simplesnap  --host  activehost  --setname mainset --store tank/simplesnap --sshcmd "ssh -i

       You can monitor progress in /var/log/syslog.  If all goes well, you will  see  filesystems
       start to be populated under tank/simplesnap/host.


       Now,  go  test  that you have the data you expected to: look at your STORE filesystems and
       make sure they have everything expected.  Test repeatedly over time that you  can  restore
       as you expect from your backups.


       Most  people  will always use the same SETNAME.  The SETNAME is used to track and name the
       snapshots on the remote end.  simplesnap tries to always leave one snapshot on the remote,
       to serve as the base for a future incremental.

       In  some  situations,  you  may  have  multiple  bases  for incrementals.  The two primary
       examples are two different backup servers backing up the same machine, or having two  sets
       of  backup media and rotating them to offsite storage.  In these situations, you will have
       to keep different snapshots on the activehost for the different backups, since  they  will
       be current to different points in time.


       simplesnap implements a fairly typical ZFS incremental backup strategy.  Newer versions of
       ZFS support bookmarks.  Bookmarks consume no space on the  server,  while  snapshots  keep
       their space held.

       In  practice,  this is generally not a problem for backups, since snapshots are frequently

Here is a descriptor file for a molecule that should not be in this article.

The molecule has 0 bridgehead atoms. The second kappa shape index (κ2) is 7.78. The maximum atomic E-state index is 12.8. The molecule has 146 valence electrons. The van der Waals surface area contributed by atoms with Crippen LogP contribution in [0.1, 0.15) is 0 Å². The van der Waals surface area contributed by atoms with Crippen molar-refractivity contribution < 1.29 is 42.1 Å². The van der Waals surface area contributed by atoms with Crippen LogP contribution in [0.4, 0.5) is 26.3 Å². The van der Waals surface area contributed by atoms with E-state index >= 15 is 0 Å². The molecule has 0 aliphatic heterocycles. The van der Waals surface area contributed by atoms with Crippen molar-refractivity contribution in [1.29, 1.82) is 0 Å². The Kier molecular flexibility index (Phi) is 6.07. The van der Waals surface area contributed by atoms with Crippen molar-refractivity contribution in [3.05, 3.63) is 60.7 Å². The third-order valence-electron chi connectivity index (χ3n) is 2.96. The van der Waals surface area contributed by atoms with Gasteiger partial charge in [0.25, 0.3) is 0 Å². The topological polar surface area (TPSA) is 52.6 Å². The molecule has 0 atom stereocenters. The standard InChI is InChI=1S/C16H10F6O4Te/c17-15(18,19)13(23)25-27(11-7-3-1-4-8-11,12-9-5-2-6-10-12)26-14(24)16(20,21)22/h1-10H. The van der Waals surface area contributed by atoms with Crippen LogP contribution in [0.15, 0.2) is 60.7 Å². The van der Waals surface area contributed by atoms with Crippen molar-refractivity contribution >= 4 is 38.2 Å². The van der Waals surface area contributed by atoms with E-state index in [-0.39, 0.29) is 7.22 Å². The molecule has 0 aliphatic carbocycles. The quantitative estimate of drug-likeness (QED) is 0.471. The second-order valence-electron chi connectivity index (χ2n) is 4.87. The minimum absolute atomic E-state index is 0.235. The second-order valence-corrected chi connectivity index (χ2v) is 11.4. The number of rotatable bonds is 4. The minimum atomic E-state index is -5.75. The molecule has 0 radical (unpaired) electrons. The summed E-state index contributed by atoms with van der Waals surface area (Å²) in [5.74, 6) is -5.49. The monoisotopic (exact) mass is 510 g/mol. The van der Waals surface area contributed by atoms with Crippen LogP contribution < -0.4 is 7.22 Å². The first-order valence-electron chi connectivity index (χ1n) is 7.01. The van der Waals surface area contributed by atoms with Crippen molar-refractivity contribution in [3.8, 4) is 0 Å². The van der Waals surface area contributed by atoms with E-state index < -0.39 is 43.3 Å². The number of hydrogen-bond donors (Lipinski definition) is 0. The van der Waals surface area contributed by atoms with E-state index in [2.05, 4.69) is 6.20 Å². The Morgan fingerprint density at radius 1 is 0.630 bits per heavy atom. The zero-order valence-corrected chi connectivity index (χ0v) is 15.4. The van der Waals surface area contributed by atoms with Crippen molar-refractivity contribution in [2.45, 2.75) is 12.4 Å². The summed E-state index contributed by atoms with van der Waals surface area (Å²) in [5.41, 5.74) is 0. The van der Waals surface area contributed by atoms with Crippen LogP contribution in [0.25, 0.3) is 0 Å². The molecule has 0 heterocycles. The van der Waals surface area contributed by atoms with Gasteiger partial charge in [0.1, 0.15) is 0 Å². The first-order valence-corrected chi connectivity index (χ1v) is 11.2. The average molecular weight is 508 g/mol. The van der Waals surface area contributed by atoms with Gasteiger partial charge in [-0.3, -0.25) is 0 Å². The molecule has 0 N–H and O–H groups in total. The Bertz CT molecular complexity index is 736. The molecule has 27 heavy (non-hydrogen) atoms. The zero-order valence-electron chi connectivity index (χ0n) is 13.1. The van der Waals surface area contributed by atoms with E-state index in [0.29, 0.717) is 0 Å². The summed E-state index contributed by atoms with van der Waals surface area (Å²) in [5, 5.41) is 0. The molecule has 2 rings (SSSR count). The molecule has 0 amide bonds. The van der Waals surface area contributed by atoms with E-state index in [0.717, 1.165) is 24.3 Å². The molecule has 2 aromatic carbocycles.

transferred and old ones removed.  In some infrequent  backup  situations,  it  may  be  a
       larger issue, and for those situations, simplesnap supports bookmarks.

       Please note, however, that bookmark support in simplesnap is not well-used or well-tested;
       please verify proper operation on non-production data before  attempting  to  use  it  for
       anything important.

       One  caveat  with  bookmarks  is  that  zfs  send  -I is not supported with them; instead,
       simplesnap has to fall back to zfs send -i.  This causes the intermediate snapshots to not
       be transferred.  You can work around this by snapshotting on the receiving end.

       So,    if    after    all    that,    you    still    want    to    try    it,   set   the
       org.complete.simplesnap:createbookmarks property to on for any  dataset  for  which  you'd
       like to use bookmarks.


       All  simplesnap  options begin with two dashes (`--').  Most take a parameter, which is to
       be separated from the option by a space.  The equals sign is not  a  valid  separator  for

       The  normal  simplesnap mode is backing up.  An alternative check mode is available, which
       requires fewer parameters.  This mode is described below.